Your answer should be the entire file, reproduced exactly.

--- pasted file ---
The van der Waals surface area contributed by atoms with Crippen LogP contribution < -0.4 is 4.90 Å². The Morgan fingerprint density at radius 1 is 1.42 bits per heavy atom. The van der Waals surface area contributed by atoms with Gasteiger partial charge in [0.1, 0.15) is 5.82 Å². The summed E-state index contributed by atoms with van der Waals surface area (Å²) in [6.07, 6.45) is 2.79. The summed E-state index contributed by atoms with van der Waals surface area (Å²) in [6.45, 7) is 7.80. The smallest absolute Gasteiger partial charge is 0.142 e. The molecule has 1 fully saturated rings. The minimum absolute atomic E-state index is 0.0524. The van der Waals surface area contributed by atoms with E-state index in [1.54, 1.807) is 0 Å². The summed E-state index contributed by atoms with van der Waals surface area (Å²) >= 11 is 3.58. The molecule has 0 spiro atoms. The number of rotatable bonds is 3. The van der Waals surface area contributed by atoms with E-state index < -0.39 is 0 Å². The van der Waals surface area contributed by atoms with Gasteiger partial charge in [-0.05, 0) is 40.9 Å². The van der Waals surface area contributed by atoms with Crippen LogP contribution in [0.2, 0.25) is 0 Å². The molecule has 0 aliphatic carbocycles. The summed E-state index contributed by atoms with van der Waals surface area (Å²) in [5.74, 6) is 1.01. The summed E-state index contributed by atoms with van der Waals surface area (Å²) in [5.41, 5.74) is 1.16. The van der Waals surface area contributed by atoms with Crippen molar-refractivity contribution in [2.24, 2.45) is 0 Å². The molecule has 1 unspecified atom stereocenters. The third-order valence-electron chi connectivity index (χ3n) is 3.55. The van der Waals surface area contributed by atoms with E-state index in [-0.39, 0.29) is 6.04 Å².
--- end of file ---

The van der Waals surface area contributed by atoms with Crippen LogP contribution < -0.4 is 4.90 Å². The Morgan fingerprint density at radius 1 is 1.42 bits per heavy atom. The van der Waals surface area contributed by atoms with Gasteiger partial charge in [0.1, 0.15) is 5.82 Å². The summed E-state index contributed by atoms with van der Waals surface area (Å²) in [6.07, 6.45) is 2.79. The summed E-state index contributed by atoms with van der Waals surface area (Å²) in [6.45, 7) is 7.80. The smallest absolute Gasteiger partial charge is 0.142 e. The molecule has 1 fully saturated rings. The minimum absolute atomic E-state index is 0.0524. The van der Waals surface area contributed by atoms with E-state index in [1.54, 1.807) is 0 Å². The summed E-state index contributed by atoms with van der Waals surface area (Å²) >= 11 is 3.58. The molecule has 0 spiro atoms. The number of rotatable bonds is 3. The van der Waals surface area contributed by atoms with E-state index < -0.39 is 0 Å². The van der Waals surface area contributed by atoms with Gasteiger partial charge in [-0.05, 0) is 40.9 Å². The van der Waals surface area contributed by atoms with Crippen LogP contribution in [0.2, 0.25) is 0 Å². The molecule has 0 aliphatic carbocycles. The summed E-state index contributed by atoms with van der Waals surface area (Å²) in [5.74, 6) is 1.01. The summed E-state index contributed by atoms with van der Waals surface area (Å²) in [5.41, 5.74) is 1.16. The van der Waals surface area contributed by atoms with Crippen molar-refractivity contribution in [2.24, 2.45) is 0 Å². The molecule has 1 unspecified atom stereocenters. The third-order valence-electron chi connectivity index (χ3n) is 3.55. The van der Waals surface area contributed by atoms with E-state index in [-0.39, 0.29) is 6.04 Å².